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BBC News: Shell sets new UK profits record

Thursday, 31 January 2008, 08:09 GMT  

The Anglo-Dutch oil firm Royal Dutch Shell has reported record annual profits for a UK company.
Its profit measured by current cost of supply was $27.56bn (£13.9bn) for 2007, beating its own 2006 record of £12.9bn.

Much of the rise in profits has been attributed to rising oil prices, which currently stand at about $91 a barrel compared with $57 this time last year.

But there is concern among analysts that Shell has delayed publishing figures showing its oil reserves.

The oil reserves figure, which shows whether Shell found enough oil in the ground to replace the amount it was taking out, will not be published until the spring.

“The market really has taken this to imply that the figures aren’t going to be great,” said Nick MacGregor, an oil analyst from Redmayne Bentley.

“If they were that good Shell would be telling the world about it now.”

‘Satisfactory results’

Shell reports its profits figures in dollars because oil is priced in the US currency.

In dollar terms its earnings are up 9% on the previous year.  
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It has set its dividend at $0.36 per share for the last three months of 2007, which is up 11% on the same period of 2006.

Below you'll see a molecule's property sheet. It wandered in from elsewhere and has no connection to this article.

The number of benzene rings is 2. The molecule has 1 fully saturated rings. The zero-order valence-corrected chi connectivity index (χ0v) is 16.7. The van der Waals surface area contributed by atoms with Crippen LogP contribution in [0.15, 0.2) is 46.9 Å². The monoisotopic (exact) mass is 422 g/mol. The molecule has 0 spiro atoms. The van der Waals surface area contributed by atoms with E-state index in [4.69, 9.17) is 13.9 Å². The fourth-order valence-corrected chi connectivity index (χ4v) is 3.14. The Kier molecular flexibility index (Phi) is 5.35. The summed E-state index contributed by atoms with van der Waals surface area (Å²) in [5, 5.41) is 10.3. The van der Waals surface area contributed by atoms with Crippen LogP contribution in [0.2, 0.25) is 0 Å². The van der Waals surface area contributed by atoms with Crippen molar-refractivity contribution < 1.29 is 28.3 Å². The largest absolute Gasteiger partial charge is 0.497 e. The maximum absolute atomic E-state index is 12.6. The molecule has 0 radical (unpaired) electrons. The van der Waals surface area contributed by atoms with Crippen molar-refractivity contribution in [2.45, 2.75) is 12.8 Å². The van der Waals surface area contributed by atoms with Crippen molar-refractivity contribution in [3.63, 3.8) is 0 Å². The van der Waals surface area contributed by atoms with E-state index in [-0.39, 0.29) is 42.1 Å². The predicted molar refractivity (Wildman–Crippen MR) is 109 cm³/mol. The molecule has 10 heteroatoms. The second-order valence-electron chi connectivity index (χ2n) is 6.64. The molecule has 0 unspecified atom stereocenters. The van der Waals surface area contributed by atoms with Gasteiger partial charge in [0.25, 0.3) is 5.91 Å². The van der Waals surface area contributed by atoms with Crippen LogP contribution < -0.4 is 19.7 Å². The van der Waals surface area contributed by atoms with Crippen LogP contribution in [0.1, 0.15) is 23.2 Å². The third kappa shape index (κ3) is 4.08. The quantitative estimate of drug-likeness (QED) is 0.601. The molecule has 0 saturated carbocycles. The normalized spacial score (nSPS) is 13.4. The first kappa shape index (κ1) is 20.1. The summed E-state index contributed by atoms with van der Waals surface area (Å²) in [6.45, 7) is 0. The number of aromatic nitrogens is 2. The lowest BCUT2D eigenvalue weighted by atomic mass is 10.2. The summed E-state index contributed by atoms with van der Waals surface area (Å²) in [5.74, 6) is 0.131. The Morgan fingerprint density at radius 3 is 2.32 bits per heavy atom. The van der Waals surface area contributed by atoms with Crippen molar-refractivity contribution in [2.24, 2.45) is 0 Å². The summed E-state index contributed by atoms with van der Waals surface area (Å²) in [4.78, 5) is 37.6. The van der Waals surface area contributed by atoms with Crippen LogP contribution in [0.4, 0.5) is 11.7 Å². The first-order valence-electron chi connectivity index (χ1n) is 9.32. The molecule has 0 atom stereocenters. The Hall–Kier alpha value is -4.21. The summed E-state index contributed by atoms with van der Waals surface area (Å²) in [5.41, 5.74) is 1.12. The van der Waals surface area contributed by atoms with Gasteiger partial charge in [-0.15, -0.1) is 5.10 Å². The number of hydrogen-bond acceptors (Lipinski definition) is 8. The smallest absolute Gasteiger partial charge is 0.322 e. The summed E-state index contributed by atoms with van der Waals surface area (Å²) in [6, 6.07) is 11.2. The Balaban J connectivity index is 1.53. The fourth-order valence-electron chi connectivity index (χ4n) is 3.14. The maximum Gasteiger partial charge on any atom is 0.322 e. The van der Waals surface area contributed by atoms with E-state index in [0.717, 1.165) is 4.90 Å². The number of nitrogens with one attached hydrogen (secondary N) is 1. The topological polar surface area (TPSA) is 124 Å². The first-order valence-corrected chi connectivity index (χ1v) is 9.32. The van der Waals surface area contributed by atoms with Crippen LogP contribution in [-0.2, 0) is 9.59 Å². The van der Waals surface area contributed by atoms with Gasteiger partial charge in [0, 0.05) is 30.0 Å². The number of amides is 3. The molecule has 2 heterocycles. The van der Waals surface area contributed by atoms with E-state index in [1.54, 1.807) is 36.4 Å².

“Overall these are satisfactory results,” said Shell’s chief executive Jeroen van der Veer.

“We made good progress in 2007, launched new projects upstream and downstream, and achieved exploration successes.”

Windfall tax

Some unions have objected to the level of Shell’s profits at a time when consumers and businesses are having to cope with the effects of high oil prices.

Unite’s joint general secretary Tony Woodley described the level of profits in the oil industry as, “quite frankly obscene”.

“Shell shareholders are doing very nicely whilst the rest of us, the stakeholders, are paying the price and struggling.”

Mr Woodley is calling for a windfall tax on oil companies similar to the one imposed on privatised utilities when the Labour government came to power.

The oil companies have stressed that little of their profits come from petrol forecourts, with the majority of the price paid at the pump already going straight to the government.

The North Sea tax on energy companies was set at 10% in 2002 and then increased to 20% in 2005. and its sister websites,,,,, and are all owned by John Donovan. There is also a Wikipedia article.

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